Contrary to recent reports in the blogosphere, Warner Bros. is still committed to women.
Despite the failure of three femme-centered actioners produced by Joel Silver — Jodie Foster starrer “The Brave One”; “The Reaping,” with Hilary Swank; and the remake “The Invasion,” starring Nicole Kidman — Warner production prexy Jeff Robinov insists he is moving forward with several movies with women in the lead. Indeed, he is offended by rumors of his cinematic misogyny.
Robinov is currently in final negotiations for a Cameron Diaz picture. And he made aggressive bids to land both Peter Jackson’s “The Lovely Bones” and the “Sex in the City” movie, but lost the deals to DreamWorks and New Line, respectively.
Citing such Warners hit chick flicks as “Cinderella Story” and “The Sisterhood of the Traveling Pants” (a sequel is in the works), Robinov said he is still in the business of making pics with women. Warners is producing an adaptation of the Nicholas Sparks novel “Nights in Rodanthe,” starring Diane Lane and Richard Gere. Also in the pipeline are “Spring Breakdown,” a fish-out-of-water comedy about 20ish women on spring break, and the romantic comedy “Fool’s Gold,” starring Kate Hudson and Matthew McConaughey. Robinov said he would happily make Nikki Caro’s noble failure “North Country,” starring Charlize Theron, again.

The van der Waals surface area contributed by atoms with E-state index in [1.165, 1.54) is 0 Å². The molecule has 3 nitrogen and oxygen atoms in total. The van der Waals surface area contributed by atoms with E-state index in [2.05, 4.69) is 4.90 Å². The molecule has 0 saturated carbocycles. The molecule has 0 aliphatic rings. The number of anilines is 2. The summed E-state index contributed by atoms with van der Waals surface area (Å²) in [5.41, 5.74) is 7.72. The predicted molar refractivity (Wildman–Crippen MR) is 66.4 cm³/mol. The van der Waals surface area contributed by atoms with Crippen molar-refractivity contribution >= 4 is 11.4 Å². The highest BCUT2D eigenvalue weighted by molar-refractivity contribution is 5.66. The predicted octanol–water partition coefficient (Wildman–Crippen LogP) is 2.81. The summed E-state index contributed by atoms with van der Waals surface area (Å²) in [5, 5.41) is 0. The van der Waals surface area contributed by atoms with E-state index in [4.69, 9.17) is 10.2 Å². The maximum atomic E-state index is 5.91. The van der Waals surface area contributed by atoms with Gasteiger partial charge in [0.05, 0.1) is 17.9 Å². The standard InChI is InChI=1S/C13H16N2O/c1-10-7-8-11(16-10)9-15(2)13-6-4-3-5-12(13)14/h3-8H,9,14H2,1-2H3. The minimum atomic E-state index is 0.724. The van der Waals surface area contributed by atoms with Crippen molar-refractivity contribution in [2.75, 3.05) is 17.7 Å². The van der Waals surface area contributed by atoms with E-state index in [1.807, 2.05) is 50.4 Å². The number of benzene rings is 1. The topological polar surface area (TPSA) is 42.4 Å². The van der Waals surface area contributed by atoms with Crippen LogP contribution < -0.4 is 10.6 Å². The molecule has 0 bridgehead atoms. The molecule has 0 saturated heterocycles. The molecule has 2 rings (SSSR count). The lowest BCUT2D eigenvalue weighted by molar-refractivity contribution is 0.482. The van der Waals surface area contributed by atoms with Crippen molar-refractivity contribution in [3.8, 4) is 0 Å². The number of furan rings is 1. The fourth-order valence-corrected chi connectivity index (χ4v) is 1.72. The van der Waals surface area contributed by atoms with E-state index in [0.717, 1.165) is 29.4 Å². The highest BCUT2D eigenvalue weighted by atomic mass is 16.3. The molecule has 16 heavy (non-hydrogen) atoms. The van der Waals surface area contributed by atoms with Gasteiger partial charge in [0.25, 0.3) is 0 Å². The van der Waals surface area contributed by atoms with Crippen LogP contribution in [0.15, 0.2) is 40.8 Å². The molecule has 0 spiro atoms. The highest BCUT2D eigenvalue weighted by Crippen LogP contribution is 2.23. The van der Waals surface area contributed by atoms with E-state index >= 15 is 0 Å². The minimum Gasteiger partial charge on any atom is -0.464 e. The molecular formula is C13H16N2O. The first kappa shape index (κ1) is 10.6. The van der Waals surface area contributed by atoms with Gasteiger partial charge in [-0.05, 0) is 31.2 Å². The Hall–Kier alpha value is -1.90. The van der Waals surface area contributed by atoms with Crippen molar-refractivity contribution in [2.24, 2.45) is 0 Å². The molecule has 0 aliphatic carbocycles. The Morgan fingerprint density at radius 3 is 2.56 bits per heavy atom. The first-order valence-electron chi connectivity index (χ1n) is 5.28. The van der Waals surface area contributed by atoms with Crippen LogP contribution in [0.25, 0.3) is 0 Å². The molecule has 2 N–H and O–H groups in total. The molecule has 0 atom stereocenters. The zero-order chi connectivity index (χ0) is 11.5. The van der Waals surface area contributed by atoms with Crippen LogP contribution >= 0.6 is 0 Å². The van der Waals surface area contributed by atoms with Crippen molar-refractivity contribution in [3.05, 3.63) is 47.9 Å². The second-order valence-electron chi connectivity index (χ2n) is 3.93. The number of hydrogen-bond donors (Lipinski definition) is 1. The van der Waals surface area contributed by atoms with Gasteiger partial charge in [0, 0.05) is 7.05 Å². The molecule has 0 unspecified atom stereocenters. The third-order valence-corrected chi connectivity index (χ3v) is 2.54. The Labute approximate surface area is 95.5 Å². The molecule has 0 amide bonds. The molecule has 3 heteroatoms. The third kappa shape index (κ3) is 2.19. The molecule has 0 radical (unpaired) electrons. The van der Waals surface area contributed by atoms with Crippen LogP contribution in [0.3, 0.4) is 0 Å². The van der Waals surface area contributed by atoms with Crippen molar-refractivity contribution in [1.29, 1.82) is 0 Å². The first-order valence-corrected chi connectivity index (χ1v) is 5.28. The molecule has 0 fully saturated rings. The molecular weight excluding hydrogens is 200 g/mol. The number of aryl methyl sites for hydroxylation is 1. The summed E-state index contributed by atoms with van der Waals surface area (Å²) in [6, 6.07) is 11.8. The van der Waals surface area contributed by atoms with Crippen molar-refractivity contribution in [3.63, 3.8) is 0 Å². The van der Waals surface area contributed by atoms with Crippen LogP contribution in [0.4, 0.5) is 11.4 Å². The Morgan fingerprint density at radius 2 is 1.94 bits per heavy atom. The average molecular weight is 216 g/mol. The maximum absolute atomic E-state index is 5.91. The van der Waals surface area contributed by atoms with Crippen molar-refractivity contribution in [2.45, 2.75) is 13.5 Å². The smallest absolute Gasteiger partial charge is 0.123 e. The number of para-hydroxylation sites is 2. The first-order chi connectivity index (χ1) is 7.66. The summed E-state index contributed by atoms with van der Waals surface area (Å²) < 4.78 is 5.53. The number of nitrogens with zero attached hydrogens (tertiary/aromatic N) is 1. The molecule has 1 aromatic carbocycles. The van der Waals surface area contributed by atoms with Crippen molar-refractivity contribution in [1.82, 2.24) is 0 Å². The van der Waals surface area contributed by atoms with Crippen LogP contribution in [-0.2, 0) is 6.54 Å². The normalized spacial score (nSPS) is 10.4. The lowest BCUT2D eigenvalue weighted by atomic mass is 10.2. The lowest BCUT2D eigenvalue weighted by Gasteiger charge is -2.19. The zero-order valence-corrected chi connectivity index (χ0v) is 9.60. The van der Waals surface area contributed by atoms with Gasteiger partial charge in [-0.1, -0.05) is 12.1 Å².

Female superheroes are prominent in two upcoming Warners comicbook actioners. Wonder Woman joins the male ensemble in DC’s “The Justice League” and Silk Spectre leads Alan Moore’s “Watchmen.” Female co-stars figure in both “Speed Racer” and “Get Smart.” And Robinov is still seeking the right script and star for a “Wonder Woman” feature, which has been in development for a decade.
Poor execution and bad timing at the end of the most recent horror cycle were part of the poor reception for the horrorific “The Reaping” and “The Invasion,” for which both Kidman and co-star Daniel Craig did limited promotion. As for Neil Jordan’s brainy twist on the vigilante genre, “The Brave One,” Robinov said he is “proud of the movie,” which Foster continues to support around the world. “It’s tricky,” he said. “It may have been too rough for women, and we didn’t get the reviews we had expected.”
Action features starring women remain a hard sell for many moviegoers. But Robinov said he is still willing to put a femme star into an action role. “But, like any other movie, it has to be the right movie with the right actor and the right filmmaker at the right time,” he said.